By the mid-1990s, TCM was running into trouble. Boston’s computer industry had largely left for Silicon Valley, and fundraising languished. In response they changed focus; Gwen Bell said “the mission was reworked to focus on education; collections and history took a back seat”. But that new mission was unfamiliar, and competed with the successful Museum of Science not far away. In a message to the board Gwen said “the Boston facility is struggling from month to month, with no respite in sight.”

That was not quite right; respite was brewing somewhere else.

Meanwhile, Out of Left Field

On the other side of the country, I had semi-retired after doing a couple of computer networking startups. I returned to academia in 1994 and taught the graduate computer architecture course at Stanford University, where I was depressed to see that the history of computers had been removed from the curriculum. I decided to address that problem by starting a museum in Silicon Valley focused on the history of computers. Knowing only vaguely that The Computer Museum existed, I made plans, wrote white papers [4], and started talking it up around the valley.

I finally visited TCM to see if they would be a good model for my museum. I met Gwen Bell, saw the amazing but seldom-visited back-room collection, and learned about their struggles. A short time later Gordon Bell came to see me in California, and he basically said, “Don’t start your own museum. Reboot what we started in Boston, but this time in Silicon Valley.” Given Gordon’s reputation and the head start that TCM represented, it took me only a few milliseconds to accept the offer.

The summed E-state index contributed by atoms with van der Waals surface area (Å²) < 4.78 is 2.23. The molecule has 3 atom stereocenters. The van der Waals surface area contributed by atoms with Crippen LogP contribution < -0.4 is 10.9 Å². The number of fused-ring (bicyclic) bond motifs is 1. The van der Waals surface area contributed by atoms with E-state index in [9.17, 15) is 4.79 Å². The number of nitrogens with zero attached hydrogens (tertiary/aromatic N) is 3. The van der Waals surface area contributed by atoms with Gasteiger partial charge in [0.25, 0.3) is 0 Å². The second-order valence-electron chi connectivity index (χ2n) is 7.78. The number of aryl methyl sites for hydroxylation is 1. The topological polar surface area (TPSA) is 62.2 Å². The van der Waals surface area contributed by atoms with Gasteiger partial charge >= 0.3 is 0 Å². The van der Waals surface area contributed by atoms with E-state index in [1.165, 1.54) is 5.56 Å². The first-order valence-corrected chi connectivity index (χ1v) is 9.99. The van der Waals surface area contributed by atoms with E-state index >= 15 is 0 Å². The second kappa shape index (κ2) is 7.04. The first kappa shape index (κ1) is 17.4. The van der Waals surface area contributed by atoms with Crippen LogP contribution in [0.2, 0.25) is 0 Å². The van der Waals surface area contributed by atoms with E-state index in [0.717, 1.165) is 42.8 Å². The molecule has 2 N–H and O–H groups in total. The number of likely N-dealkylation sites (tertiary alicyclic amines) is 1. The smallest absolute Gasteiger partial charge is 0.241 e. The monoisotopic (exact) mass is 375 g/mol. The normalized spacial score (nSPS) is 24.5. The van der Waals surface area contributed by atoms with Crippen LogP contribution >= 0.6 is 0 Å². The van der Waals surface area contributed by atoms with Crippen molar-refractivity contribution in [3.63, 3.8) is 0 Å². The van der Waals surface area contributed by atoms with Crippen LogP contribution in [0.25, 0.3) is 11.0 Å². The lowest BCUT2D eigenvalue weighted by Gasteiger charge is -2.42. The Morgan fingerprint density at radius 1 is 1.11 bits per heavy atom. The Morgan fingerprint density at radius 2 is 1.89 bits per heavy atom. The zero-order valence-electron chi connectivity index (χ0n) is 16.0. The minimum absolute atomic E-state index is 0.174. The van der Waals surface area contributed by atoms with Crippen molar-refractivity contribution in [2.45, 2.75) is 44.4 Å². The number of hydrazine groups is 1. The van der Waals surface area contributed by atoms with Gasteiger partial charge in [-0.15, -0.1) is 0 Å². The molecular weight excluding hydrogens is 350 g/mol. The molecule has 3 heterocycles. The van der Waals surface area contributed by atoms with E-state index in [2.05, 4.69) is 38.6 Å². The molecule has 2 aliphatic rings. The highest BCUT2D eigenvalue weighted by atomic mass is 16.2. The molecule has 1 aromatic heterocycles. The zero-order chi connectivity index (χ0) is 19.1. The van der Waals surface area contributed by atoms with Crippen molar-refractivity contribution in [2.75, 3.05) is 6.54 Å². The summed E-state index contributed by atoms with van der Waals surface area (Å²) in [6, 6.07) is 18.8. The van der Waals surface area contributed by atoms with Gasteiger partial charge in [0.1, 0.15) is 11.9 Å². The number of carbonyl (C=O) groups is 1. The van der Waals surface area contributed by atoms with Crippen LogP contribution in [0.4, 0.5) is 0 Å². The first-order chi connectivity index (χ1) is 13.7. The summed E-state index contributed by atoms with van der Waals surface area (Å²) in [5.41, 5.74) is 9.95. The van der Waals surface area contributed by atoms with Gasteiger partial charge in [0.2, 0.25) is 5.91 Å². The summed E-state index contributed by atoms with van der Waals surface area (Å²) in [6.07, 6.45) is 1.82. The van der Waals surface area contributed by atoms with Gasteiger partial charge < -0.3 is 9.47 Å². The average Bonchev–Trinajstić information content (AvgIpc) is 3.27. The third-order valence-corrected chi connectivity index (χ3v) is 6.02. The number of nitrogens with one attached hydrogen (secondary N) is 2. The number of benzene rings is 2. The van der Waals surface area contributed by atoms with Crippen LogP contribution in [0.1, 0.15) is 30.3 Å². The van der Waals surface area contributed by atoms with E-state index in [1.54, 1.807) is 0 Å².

The Computer Museum History Center

In September 1995 I joined the board of The Computer Museum specifically to start a west coast History Center outpost that would restart TCM’s original history-based mission. I managed to get free warehouse space at Moffett Field, and we quickly moved the collection from the back storage rooms in Boston to isolate it from the inevitable bad ending there. With it we created an amateurish but impressive “Visible Storage” exhibit in a dilapidated abandoned warehouse with a leaky roof. We did all our own fundraising; nothing came from Boston except the collection.

The collection moves west, 1996

The collection moves west, 1996

Visible Storage, Moffett Field, 2000

Visible Storage, Moffett Field, 2000

In 1999 The Computer Museum in Boston closed and the corporation was dissolved. We declared our independence by incorporating as a California non-profit called the “Computer History Museum”. It was a startup again, but we owned an amazing collection and had a residue from TCM of seven committed board members.